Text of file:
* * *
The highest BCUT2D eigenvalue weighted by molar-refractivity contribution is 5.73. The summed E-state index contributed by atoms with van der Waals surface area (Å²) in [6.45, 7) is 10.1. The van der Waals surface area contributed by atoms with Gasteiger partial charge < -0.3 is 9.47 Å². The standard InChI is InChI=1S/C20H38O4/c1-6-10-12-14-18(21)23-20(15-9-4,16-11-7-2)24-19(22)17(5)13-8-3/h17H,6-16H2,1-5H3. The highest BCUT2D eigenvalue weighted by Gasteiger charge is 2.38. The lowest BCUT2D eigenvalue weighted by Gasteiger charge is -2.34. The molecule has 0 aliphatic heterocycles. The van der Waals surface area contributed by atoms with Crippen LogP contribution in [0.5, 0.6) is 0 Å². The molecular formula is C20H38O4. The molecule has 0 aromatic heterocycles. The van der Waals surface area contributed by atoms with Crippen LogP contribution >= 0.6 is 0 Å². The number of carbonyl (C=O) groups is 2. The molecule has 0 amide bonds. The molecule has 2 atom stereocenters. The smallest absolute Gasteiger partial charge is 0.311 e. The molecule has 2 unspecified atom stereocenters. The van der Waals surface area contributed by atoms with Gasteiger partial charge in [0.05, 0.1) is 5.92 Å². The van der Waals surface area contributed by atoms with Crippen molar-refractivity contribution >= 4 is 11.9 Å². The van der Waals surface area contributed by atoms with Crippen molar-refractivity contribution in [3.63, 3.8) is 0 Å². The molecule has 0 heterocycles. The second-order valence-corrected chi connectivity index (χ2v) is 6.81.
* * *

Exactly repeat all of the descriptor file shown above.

The highest BCUT2D eigenvalue weighted by molar-refractivity contribution is 5.73. The summed E-state index contributed by atoms with van der Waals surface area (Å²) in [6.45, 7) is 10.1. The van der Waals surface area contributed by atoms with Gasteiger partial charge < -0.3 is 9.47 Å². The standard InChI is InChI=1S/C20H38O4/c1-6-10-12-14-18(21)23-20(15-9-4,16-11-7-2)24-19(22)17(5)13-8-3/h17H,6-16H2,1-5H3. The highest BCUT2D eigenvalue weighted by Gasteiger charge is 2.38. The lowest BCUT2D eigenvalue weighted by Gasteiger charge is -2.34. The molecule has 0 aliphatic heterocycles. The van der Waals surface area contributed by atoms with Crippen LogP contribution in [0.5, 0.6) is 0 Å². The molecular formula is C20H38O4. The molecule has 0 aromatic heterocycles. The van der Waals surface area contributed by atoms with Crippen LogP contribution >= 0.6 is 0 Å². The number of carbonyl (C=O) groups is 2. The molecule has 0 amide bonds. The molecule has 2 atom stereocenters. The smallest absolute Gasteiger partial charge is 0.311 e. The molecule has 2 unspecified atom stereocenters. The van der Waals surface area contributed by atoms with Gasteiger partial charge in [0.05, 0.1) is 5.92 Å². The van der Waals surface area contributed by atoms with Crippen molar-refractivity contribution >= 4 is 11.9 Å². The van der Waals surface area contributed by atoms with Crippen molar-refractivity contribution in [3.63, 3.8) is 0 Å². The molecule has 0 heterocycles. The second-order valence-corrected chi connectivity index (χ2v) is 6.81.